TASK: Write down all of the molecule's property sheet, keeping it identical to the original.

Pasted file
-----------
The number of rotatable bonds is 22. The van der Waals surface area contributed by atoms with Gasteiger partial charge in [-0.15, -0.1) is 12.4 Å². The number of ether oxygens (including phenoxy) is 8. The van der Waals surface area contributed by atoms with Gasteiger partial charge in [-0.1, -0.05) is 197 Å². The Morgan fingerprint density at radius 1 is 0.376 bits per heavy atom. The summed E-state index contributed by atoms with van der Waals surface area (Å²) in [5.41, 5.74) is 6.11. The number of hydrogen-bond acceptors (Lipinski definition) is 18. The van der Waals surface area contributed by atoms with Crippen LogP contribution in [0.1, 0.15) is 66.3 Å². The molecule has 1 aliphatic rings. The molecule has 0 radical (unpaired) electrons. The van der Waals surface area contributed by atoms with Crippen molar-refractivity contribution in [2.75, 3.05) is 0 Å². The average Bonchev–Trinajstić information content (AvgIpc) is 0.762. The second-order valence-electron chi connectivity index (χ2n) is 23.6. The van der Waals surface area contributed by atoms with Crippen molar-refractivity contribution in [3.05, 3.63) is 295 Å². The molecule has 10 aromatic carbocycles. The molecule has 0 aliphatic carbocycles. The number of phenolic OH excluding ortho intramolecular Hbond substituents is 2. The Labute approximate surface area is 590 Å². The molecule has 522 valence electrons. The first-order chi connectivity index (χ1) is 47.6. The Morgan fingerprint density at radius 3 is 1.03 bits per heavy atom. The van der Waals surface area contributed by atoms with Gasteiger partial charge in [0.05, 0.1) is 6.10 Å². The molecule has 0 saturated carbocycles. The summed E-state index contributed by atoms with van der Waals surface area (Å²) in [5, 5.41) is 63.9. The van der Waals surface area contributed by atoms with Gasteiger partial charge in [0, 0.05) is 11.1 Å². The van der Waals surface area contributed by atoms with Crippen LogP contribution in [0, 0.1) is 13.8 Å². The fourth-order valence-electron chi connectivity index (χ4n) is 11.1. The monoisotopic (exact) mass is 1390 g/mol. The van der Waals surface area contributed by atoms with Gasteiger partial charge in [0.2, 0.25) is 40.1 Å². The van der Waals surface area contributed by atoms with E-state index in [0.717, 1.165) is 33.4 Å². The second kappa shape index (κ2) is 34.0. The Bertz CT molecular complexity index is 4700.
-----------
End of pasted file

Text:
The number of rotatable bonds is 22. The van der Waals surface area contributed by atoms with Gasteiger partial charge in [-0.15, -0.1) is 12.4 Å². The number of ether oxygens (including phenoxy) is 8. The van der Waals surface area contributed by atoms with Gasteiger partial charge in [-0.1, -0.05) is 197 Å². The Morgan fingerprint density at radius 1 is 0.376 bits per heavy atom. The summed E-state index contributed by atoms with van der Waals surface area (Å²) in [5.41, 5.74) is 6.11. The number of hydrogen-bond acceptors (Lipinski definition) is 18. The van der Waals surface area contributed by atoms with Crippen LogP contribution in [0.1, 0.15) is 66.3 Å². The molecule has 1 aliphatic rings. The molecule has 0 radical (unpaired) electrons. The van der Waals surface area contributed by atoms with Crippen molar-refractivity contribution in [2.75, 3.05) is 0 Å². The average Bonchev–Trinajstić information content (AvgIpc) is 0.762. The second-order valence-electron chi connectivity index (χ2n) is 23.6. The van der Waals surface area contributed by atoms with Crippen molar-refractivity contribution in [3.05, 3.63) is 295 Å². The molecule has 10 aromatic carbocycles. The molecule has 0 aliphatic carbocycles. The number of phenolic OH excluding ortho intramolecular Hbond substituents is 2. The Labute approximate surface area is 590 Å². The molecule has 522 valence electrons. The first-order chi connectivity index (χ1) is 47.6. The Morgan fingerprint density at radius 3 is 1.03 bits per heavy atom. The van der Waals surface area contributed by atoms with Gasteiger partial charge in [0.05, 0.1) is 6.10 Å². The molecule has 0 saturated carbocycles. The summed E-state index contributed by atoms with van der Waals surface area (Å²) in [5, 5.41) is 63.9. The van der Waals surface area contributed by atoms with Gasteiger partial charge in [0, 0.05) is 11.1 Å². The van der Waals surface area contributed by atoms with Crippen LogP contribution in [0, 0.1) is 13.8 Å². The fourth-order valence-electron chi connectivity index (χ4n) is 11.1. The monoisotopic (exact) mass is 1390 g/mol. The van der Waals surface area contributed by atoms with Gasteiger partial charge in [0.2, 0.25) is 40.1 Å². The van der Waals surface area contributed by atoms with E-state index in [0.717, 1.165) is 33.4 Å². The second kappa shape index (κ2) is 34.0. The Bertz CT molecular complexity index is 4700.